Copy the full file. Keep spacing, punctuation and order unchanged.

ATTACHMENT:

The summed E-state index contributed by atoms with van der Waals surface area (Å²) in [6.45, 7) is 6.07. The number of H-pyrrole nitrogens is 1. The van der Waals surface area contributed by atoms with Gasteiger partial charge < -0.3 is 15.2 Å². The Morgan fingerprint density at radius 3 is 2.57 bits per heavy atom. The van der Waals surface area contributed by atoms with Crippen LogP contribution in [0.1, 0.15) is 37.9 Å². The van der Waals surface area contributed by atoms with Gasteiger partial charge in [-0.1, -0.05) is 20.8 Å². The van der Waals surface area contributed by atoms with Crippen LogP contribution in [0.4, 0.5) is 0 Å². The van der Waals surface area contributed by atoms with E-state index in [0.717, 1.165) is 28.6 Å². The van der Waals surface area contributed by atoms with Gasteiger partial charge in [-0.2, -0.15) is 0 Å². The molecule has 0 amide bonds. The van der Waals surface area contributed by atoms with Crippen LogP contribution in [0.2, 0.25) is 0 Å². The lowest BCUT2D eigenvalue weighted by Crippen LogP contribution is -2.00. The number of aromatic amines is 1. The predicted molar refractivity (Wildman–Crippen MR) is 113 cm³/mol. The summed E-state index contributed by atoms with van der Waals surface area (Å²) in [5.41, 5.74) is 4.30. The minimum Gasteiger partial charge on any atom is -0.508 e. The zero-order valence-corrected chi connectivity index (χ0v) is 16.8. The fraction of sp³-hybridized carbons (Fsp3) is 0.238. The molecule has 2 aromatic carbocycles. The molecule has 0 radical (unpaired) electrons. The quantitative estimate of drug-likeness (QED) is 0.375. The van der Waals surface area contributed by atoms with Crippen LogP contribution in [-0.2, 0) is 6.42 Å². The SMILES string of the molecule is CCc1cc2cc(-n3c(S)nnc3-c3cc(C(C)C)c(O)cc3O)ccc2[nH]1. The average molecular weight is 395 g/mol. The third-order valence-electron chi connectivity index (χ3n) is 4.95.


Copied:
The summed E-state index contributed by atoms with van der Waals surface area (Å²) in [6.45, 7) is 6.07. The number of H-pyrrole nitrogens is 1. The van der Waals surface area contributed by atoms with Gasteiger partial charge < -0.3 is 15.2 Å². The Morgan fingerprint density at radius 3 is 2.57 bits per heavy atom. The van der Waals surface area contributed by atoms with Crippen LogP contribution in [0.1, 0.15) is 37.9 Å². The van der Waals surface area contributed by atoms with Gasteiger partial charge in [-0.1, -0.05) is 20.8 Å². The van der Waals surface area contributed by atoms with Crippen LogP contribution in [0.4, 0.5) is 0 Å². The van der Waals surface area contributed by atoms with E-state index in [0.717, 1.165) is 28.6 Å². The van der Waals surface area contributed by atoms with Gasteiger partial charge in [-0.2, -0.15) is 0 Å². The molecule has 0 amide bonds. The van der Waals surface area contributed by atoms with Crippen LogP contribution in [0.2, 0.25) is 0 Å². The lowest BCUT2D eigenvalue weighted by Crippen LogP contribution is -2.00. The number of aromatic amines is 1. The predicted molar refractivity (Wildman–Crippen MR) is 113 cm³/mol. The summed E-state index contributed by atoms with van der Waals surface area (Å²) in [5.41, 5.74) is 4.30. The minimum Gasteiger partial charge on any atom is -0.508 e. The zero-order valence-corrected chi connectivity index (χ0v) is 16.8. The fraction of sp³-hybridized carbons (Fsp3) is 0.238. The molecule has 2 aromatic carbocycles. The molecule has 0 radical (unpaired) electrons. The quantitative estimate of drug-likeness (QED) is 0.375. The van der Waals surface area contributed by atoms with Crippen LogP contribution in [-0.2, 0) is 6.42 Å². The SMILES string of the molecule is CCc1cc2cc(-n3c(S)nnc3-c3cc(C(C)C)c(O)cc3O)ccc2[nH]1. The average molecular weight is 395 g/mol. The third-order valence-electron chi connectivity index (χ3n) is 4.95.